SCAN Decades: ‘I love you, you pay my rent’ with Dont Rhine, Kirsten Lloyd and Emma Saunders


Thu, 23 February 2023



Glasgow Women's Library - 23 Landressy Street, Bridgeton, Glasgow G40 1BP

Further info

Cost: Free


Type: Talk

Left: Dont Rhine; centre: Kirsten Lloyd, photo courtesy Neil Hanna; right: Emma Saunders.

Join SCAN for a conversation about the complex interfaces of contemporary art and the global housing crisis with Los Angeles-based artist and organiser Dont Rhine, curator and lecturer Kirsten Lloyd, and Emma Saunders, National Organiser with Living Rent. Artists, art workers and culture have long flourished where housing is affordable and the cost of living low. As economic hardship intensifies and cultural life seems increasingly instrumentalised by developers, this session asks what’s at stake amidst unchecked gentrification and how resistance might be imagined.


Kirsten Lloyd is a Senior Lecturer in the School of History of Art at The University of Edinburgh and an organiser with Living Rent (Leith Branch). She has taught, presented and published on the topic of contemporary art and housing from a feminist perspective, including a chapter on Martha Rosler’s 1989 exhibition ‘If You Lived Here…’ (2017) in the book Feminism and Art History Now. Kirsten is a Research Fellow with the ‘Feminism, Art, Maintenance’ (2019 – 2022) project, funded by the Swedish Research Council, and the Academic Lead for the University’s Contemporary Art Research Collection. She is currently working on the next phase of the collaborative exhibition and research project Life Support: Forms of Care in Art and Activism with Glasgow Women’s Library and a book called Contemporary Art and Capitalist Life.

Dont Rhine is a Los Angeles–based artist, organiser and popular educator. He is a member of the international sound art collective, Ultra-red, which he co-founded in 1994. He began his political education in ACT UP Los Angeles and then the needle exchange, Clean Needles Now, presently Community Health Project Los Angeles, founded in 1992. Since 2015, he has been a founding organizer of the L.A. Tenants Union. In 2023 Ultra-red will publish the first issue of their own journal on militant sound inquiry through Rab-Rab Press in Helsinki.

Emma Saunders is a community organiser and geographer based in Edinburgh, Scotland. She was a founding member of Living Rent, Scotland’s tenants’ union, and is currently the national organiser for the union, supporting members to build local branches and national campaigns to fight for genuinely affordable, quality and secure housing. Emma was previously a labour organiser in France supporting precarious workers to organise in their workplace, wrote a PhD on international labour solidarity and took part in a collective fighting against slum clearances notably involving visual and performance artists.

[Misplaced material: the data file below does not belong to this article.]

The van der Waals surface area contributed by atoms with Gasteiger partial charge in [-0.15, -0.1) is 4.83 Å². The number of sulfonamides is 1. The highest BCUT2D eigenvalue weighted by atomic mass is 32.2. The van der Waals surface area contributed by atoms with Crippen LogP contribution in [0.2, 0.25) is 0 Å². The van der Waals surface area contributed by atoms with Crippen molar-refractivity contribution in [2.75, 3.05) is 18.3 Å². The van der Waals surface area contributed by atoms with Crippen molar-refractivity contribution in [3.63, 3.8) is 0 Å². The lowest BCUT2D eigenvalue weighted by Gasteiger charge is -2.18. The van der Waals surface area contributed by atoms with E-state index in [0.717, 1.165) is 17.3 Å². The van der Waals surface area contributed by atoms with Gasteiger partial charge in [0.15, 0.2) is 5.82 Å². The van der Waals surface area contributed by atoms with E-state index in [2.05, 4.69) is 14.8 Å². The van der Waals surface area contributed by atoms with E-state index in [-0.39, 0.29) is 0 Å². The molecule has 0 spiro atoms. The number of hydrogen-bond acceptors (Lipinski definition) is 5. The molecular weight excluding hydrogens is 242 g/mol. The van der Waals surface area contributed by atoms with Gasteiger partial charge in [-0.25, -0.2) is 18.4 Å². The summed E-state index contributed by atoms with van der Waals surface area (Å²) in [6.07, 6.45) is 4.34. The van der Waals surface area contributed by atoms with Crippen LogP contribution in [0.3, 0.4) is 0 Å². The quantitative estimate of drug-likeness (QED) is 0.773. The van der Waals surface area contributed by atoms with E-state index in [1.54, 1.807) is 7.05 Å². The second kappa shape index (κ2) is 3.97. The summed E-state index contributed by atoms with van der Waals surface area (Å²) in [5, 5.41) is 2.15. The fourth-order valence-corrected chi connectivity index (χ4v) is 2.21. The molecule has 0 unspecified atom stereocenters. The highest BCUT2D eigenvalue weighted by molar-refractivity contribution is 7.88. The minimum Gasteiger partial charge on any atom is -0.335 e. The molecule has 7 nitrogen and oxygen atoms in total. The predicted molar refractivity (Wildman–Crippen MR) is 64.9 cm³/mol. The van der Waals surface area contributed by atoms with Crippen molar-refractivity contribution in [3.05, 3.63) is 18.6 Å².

Marking our first ten years of activity by looking to the next ten years, DECADES is SCAN’s new programme of free conversational events. Matching friends, collaborators and alumni in Scotland with the thinkers, activists and organisers who inspire them, each 90-minute event will centre an issue prescient to the lives of artists, art workers and the wider public.

We know that the past few years have seen our contemporary art community work harder than ever in navigating the compound challenges of COVID-19, Brexit and an unfolding cost of living crisis. DECADES marks a conscientious pivot for SCAN, making a space away from the present tense to envisage futures with expertise summoned from across disciplines, experiences and borders.

DECADES is an invitation to think laterally about the world we want to build and what tools we’ll need to do so. With topics expected to include the future of arts education, artists and the housing crisis, new visions for civic space and institutional power, each event will ask what conditions are needed to make a liveable world for all and a thriving environment for contemporary art in Scotland.

DECADES will take place over a number of weeknight sessions, online and in venues across Scotland, between February and April 2023.


The venue is located in the East End of Glasgow with good public transport connections, we encourage participants and attendees to travel sustainably.

The Library is wheelchair accessible, with lifts to the first floor and the mezzanine and archive.

There are power-assisted doors in to the Main Library space, from the Main Library to the lift, and from the lift and Gallery to the Community Room.

Please note that Bridgeton train station is currently not wheelchair-accessible. The closest wheelchair-accessible station is Dalmarnock Station, which is approximately 3/4 mile (1.2 km) from the Library. There is level access from nearby bus stops on London Road and Bridgeton Cross to the Library.

More information about accessibility at Glasgow Women’s Library can be found here:

The room is accessible from street level by for those with mobility needs.

This event will be live captioned.


We are able to offer a small number of travel bursaries. To apply, please send an email to [email protected] with a note of your travel costs and circumstances by 15th February 2023.


Please contact [email protected] if you have any queries.

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